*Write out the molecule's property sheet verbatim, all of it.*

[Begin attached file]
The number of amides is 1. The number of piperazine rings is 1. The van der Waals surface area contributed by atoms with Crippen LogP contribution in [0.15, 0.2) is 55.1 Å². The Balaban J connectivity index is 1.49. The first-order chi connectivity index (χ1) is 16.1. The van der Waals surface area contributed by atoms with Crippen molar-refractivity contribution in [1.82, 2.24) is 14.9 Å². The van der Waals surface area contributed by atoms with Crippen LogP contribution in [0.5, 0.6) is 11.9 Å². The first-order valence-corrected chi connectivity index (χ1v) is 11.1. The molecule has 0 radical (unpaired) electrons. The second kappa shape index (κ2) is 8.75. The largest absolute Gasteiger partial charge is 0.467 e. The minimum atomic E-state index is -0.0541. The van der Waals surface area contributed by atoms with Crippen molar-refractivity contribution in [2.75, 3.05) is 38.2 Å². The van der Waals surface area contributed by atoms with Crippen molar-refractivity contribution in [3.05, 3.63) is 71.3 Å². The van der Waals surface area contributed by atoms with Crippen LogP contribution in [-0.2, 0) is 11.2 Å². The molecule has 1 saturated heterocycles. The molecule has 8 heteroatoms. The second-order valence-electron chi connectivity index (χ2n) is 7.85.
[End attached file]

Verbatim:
The number of amides is 1. The number of piperazine rings is 1. The van der Waals surface area contributed by atoms with Crippen LogP contribution in [0.15, 0.2) is 55.1 Å². The Balaban J connectivity index is 1.49. The first-order chi connectivity index (χ1) is 16.1. The van der Waals surface area contributed by atoms with Crippen molar-refractivity contribution in [1.82, 2.24) is 14.9 Å². The van der Waals surface area contributed by atoms with Crippen LogP contribution in [0.5, 0.6) is 11.9 Å². The first-order valence-corrected chi connectivity index (χ1v) is 11.1. The molecule has 0 radical (unpaired) electrons. The second kappa shape index (κ2) is 8.75. The largest absolute Gasteiger partial charge is 0.467 e. The minimum atomic E-state index is -0.0541. The van der Waals surface area contributed by atoms with Crippen molar-refractivity contribution in [2.75, 3.05) is 38.2 Å². The van der Waals surface area contributed by atoms with Crippen molar-refractivity contribution in [3.05, 3.63) is 71.3 Å². The van der Waals surface area contributed by atoms with Crippen LogP contribution in [-0.2, 0) is 11.2 Å². The molecule has 1 saturated heterocycles. The molecule has 8 heteroatoms. The second-order valence-electron chi connectivity index (χ2n) is 7.85.